QUICK FIX: Where to begin
(Writers’ Forum, February 2008)

Ever picked up a story or novel, read the first sentence and been totally entranced? That’s the art of a good beginning, and it has been said that the first line is the most important in the book.

The first sentence should make the reader want to read the first paragraph. The first paragraph should entice the reader finish the first page, and so on. So, how do we achieve this incredible beginning, without which, the story or novel might never be read?

    The first line should pose the questions of who, what, why, where and when? Sounds a lot to ask, but by beginning with either a piece of action, dialogue or surprising statement, these questions can be posed and the reader will want to discover more.

    Make your first line punchy. It needs to grab your reader’s attention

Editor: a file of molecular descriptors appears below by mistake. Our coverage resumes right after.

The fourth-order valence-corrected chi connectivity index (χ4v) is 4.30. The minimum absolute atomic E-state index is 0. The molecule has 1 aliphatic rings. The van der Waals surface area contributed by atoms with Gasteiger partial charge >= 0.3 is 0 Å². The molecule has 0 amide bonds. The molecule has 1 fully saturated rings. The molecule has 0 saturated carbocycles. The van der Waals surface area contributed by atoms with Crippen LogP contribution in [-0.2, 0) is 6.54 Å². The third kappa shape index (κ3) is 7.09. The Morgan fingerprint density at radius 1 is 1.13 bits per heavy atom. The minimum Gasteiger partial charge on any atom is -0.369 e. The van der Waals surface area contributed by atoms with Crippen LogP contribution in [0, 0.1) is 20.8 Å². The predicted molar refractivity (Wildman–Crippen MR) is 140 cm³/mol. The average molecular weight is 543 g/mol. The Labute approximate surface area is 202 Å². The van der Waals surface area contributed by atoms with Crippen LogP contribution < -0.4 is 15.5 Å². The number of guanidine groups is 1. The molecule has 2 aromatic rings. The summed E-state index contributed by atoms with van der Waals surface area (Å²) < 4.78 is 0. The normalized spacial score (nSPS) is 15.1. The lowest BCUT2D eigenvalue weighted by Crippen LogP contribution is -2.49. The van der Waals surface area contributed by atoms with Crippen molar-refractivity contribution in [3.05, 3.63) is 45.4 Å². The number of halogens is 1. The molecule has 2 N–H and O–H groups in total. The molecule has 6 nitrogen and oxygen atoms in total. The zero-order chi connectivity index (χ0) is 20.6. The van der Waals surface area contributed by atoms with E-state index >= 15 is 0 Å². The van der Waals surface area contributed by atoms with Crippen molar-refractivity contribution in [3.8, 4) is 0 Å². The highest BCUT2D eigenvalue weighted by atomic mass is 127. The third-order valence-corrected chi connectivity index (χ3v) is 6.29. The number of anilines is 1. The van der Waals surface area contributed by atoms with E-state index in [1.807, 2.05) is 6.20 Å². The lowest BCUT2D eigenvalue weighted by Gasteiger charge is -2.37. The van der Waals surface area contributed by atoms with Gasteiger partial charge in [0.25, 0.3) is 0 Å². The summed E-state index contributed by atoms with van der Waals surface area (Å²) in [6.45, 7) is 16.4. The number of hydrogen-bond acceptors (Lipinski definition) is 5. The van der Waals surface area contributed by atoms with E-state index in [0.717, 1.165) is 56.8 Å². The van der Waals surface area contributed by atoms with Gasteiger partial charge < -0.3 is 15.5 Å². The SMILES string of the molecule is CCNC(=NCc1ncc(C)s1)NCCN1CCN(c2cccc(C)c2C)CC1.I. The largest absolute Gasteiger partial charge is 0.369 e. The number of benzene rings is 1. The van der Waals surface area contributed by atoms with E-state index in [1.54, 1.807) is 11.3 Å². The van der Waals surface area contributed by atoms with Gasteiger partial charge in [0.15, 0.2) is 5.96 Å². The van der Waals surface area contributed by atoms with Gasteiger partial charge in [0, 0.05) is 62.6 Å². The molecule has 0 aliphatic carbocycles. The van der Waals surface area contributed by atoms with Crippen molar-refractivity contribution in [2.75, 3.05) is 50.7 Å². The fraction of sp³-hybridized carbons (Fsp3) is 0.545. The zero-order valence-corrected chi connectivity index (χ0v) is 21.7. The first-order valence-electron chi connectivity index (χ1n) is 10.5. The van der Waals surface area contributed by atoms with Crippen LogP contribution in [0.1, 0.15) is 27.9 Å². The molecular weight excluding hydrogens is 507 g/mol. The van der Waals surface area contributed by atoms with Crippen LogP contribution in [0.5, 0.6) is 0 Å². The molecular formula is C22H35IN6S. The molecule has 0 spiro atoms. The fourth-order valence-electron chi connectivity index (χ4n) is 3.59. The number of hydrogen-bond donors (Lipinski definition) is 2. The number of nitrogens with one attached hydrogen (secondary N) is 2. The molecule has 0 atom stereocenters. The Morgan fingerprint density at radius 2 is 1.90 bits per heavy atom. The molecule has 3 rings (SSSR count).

Have a look at the first lines of other stories or novels. Be critical.  Did they capture your imagination and make you want to read on? If not, why not? How would you improve them?

    Don’t be afraid to begin in the middle of the action. Explanations can come later

    Practice writing ten first lines. Make them as intriguing as possible. Don’t worry about what’s going to happen next – that will follow in its own good time

And if all else fails, you can always use the traditional, ‘Once upon a time…’ Don’t knock it… it’s a doorway to anywhere you wish to go.


[Home] [About Me] [Inspiration] [Publications] [About Writing] [Courses] [Contact] [Article] [Links / Events] [Quick Fix]

Design by